Dr. Joseph Raffaele: Well, so it’s pretty interesting. I was really surprised, very pleasantly surprised when I started to look for ways to measure aging in a normal healthy individual that there was a lot of literature tucked away in various sub-specialties. So in cardiology there was a whole literature about how the arterial system ages from a stiffness standpoint as well as from a arthrosclerosis, or plaque deposition standpoint. We’re pretty focused in Western societies on plaque deposition and what we call arthrosclerosis, but in fact a more fundamental aging process is the stiffening and our inability to cushion the pulsations of the cardiac cycle over the course of a lifetime, even in indigenous populations where they don’t have bad habits, they’re very active, they don’t smoke, they don’t eat high saturated fat diet, they still have aging of their arteries from that standpoint. So I was surprised to see that there was this literature and instruments that had been developed to measure these things for pharmaceutical trials for anti-hypertension medications, and that certain parameters that came out of those like the central arterial pressure numbers that we use correlate linearly with chronological age in both males and females starting at around age 20.
So that I found, and then I found obviously your listeners I’m sure are familiar with spirometry and FEV-1 being highly correlated with age, and a lot of spirometry instruments spit out a lung age, because you have to know what the age of the person is before you can say they have abnormal lung function, because everybody loses lung function half to 1% per year with just normal aging.
In every other system, the brain, frontal lobes capacity to process things at a rapid rate to make complex decisions, declines and has a very robust literature looking at not loss of neurons, but actually loss of synapsis that occur to help you understand that. So when I saw this in virtually every organ system, it was just a cornucopia of information for me to assimilate, but there were also papers looking at overall biomarkers. Biomarkers and panels of biomarkers. There were studies that were going on, the Baltimore Longitudinal Study of Aging. There was a lot going on in the field that nobody in clinical medicine be it internal medicine or even functional medicine, or even to a certain extent anti-aging medicine people were aware of. I thought it would be best to try to put together a system to help practitioners to measure these things and see in an objective fashion, without having to wait for the results of a long term randomized controlled trial, whether in that N of one, and this is where it becomes very personalized medicine, the therapy that we’re applying is affecting not only the organ system that you want to beneficially, but also it doesn’t have adverse effects in other organ systems. That’s kind of key.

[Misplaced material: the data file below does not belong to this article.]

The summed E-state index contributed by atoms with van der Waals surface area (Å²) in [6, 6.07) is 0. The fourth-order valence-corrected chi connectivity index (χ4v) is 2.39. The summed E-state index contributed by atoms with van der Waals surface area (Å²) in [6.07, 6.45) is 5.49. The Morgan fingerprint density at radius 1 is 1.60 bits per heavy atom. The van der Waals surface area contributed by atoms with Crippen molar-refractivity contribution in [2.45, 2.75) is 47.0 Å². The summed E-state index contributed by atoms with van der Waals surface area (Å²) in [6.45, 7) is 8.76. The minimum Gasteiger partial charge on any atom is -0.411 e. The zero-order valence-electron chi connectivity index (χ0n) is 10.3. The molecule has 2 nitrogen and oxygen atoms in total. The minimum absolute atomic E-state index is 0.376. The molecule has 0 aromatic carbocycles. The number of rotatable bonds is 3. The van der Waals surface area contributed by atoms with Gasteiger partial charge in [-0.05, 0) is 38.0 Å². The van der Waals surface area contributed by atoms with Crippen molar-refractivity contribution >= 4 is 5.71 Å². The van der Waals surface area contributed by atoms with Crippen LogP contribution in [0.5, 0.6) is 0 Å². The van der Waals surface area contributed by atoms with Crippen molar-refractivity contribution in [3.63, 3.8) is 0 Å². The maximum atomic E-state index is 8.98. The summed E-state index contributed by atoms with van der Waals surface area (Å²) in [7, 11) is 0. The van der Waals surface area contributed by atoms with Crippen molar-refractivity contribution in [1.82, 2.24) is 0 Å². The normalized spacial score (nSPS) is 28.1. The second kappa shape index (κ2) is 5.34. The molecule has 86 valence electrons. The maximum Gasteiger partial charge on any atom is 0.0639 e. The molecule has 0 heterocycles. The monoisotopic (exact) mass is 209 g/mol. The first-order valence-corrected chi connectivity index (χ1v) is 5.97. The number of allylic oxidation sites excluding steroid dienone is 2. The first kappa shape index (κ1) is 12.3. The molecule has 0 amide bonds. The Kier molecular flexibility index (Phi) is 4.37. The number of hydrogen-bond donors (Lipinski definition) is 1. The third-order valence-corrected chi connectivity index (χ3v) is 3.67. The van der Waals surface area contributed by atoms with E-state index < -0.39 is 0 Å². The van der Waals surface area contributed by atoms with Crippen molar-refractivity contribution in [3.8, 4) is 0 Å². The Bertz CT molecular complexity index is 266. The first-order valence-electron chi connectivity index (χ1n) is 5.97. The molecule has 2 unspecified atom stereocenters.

One therapy may do something great like exercise. Everybody thinks exercise is fantastic, which it is, but it’s got to be the right kind of exercise. If you’re somebody that has bad joints, a lot of chronic repetitive aerobic exercise is going to hurt your joints, it may help your cardiovascular system [inaudible] that’s just one example.
But you got to look at the whole picture. That’s why as an internist I always like to look at the forest and the trees. Our medicine these days is all about the trees. I don’t care what the other trees in the other part of the forest are doing, I’m going to take care of this tree. That’s a real mistake, when you’re looking at what the patient wants, which is overall optimal health and function.
Dr. Kara Fitzgerald: It begs the question, I don’t know about folks listening, but I certainly want to know, you are working with clinicians, so clinicians can refer to you for this comprehensive and really kind of intelligent workup that you’re doing. Is that true?
Dr. Joseph Raffaele: What we have is we offer a software, a web-based software program and then a series of instruments to use to measure the biomarkers that they can adopt for use in their office to measure all the things that I measure in my office for my patients, and to interpret them. What it does is it spits out a very curated report, that both the physician and the patient can look at interactively that doesn’t limit it to normal abnormal it gives it if the biomarker aging it will give it an age, so we have something called the cardio age, the pulmo age, the neuro age, for telomeres, which we’re going to get to, the telomere age, and immune function, immuno age, and then we give a report card on other organ systems that are not necessarily as tightly correlated with aging but we know what is optimal versus really a disease state, but also all the gradations in between.